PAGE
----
Haven Ley knew as a child she wanted to be an international development worker—really—and she actually started her career in the field, working as a program officer for the U.S.’s Millennial Challenge Corp. 

Today, Ley, who is in her 40s, is managing director of program strategy and investment at Pivotal Ventures, a limited liability corporation (LLC) founded by Melinda Gates to advocate for the power and influence of women throughout society. It’s a position that builds on another early impulse of Ley’s: To understand why people marry—her “loving family,” as she says, included “wonderful, beloved step-fathers and step-mothers”—and how households work.

In college and graduate school, Ley combined her interests, looking at international development, but through the “lens of how households work (or don’t work) in other countries,” she says. 

That focus led her to a perspective of women and their role as subsistence farmers in sub-Saharan Africa and South Asia that Ley shared with Gates as a program officer at the Bill & Melinda Gates Foundation. At the time, Melinda was seeking to learn more about the role of gender in development.

Ley recently spoke with Penta about her background, and the challenges she is working with Melinda to solve through Pivotal Ventures. In June, the group issued the $40 million Equality Can’t Wait Challenge to unearth big ideas for boosting the power and influence of women in the U.S. 

An edited version of the conversation follows: 

PENTA: How did you get started at the Gates Foundation?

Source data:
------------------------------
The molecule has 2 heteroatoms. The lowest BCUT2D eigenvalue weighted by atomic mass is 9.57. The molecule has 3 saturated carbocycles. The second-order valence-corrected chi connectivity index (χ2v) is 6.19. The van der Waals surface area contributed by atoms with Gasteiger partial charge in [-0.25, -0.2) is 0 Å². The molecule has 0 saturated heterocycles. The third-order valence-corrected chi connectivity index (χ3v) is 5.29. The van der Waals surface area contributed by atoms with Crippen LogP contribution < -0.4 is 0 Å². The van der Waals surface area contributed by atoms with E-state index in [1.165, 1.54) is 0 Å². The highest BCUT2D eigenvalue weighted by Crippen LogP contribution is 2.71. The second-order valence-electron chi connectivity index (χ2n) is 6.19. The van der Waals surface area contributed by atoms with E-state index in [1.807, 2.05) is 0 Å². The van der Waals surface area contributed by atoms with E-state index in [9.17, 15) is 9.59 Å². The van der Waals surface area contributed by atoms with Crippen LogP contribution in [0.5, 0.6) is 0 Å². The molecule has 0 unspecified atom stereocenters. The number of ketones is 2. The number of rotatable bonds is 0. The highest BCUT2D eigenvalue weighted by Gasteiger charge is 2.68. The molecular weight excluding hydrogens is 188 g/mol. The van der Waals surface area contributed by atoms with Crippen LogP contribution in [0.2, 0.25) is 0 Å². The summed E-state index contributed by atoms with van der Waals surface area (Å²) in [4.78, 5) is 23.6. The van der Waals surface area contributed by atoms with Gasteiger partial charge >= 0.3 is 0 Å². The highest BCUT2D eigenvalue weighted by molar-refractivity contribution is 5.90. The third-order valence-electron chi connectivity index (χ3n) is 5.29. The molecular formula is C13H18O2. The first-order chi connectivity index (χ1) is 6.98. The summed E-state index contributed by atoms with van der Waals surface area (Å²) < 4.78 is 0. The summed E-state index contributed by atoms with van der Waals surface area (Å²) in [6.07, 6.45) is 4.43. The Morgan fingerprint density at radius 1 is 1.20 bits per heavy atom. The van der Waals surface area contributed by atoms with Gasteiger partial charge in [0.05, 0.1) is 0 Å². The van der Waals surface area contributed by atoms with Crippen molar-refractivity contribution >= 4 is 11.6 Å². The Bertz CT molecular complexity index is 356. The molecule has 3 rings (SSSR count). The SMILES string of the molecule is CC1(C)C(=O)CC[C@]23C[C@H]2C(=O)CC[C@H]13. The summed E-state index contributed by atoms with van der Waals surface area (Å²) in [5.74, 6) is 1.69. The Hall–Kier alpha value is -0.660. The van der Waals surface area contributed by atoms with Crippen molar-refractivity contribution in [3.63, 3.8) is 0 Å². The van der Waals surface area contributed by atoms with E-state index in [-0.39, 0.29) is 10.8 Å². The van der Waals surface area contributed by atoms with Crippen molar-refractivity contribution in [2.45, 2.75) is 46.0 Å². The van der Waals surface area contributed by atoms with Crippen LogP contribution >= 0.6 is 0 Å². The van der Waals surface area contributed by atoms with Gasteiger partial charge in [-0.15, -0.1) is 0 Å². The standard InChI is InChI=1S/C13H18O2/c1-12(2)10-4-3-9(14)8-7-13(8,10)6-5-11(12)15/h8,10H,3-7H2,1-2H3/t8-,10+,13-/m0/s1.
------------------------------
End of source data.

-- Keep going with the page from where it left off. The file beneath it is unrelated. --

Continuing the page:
I was living in Washington, D.C., implementing U.S.-funded development programs. It was around this time Warren Buffett doubled the endowment of the foundation through his huge gift, in 2006-07, and [the foundation was] hiring like crazy. I got a phone call from people who were interested in thinking about the role of gender in their fledgling economic development program and would I be interested to come out to interview? I left government, moved to Seattle in three weeks, and joined this philanthropy. Wow, did philanthropy suit me much better than international development work.

It wasn’t clear to me when I began what the characteristics of good philanthropies [are], but it became clear that the practices the Gates Foundation had employed, in terms of philanthropy being about establishing strategies against audacious goals, but then delegating to others how to achieve those goals: i.e. through the grants you make—was a nice division of labor. 

What was your initial job at the foundation?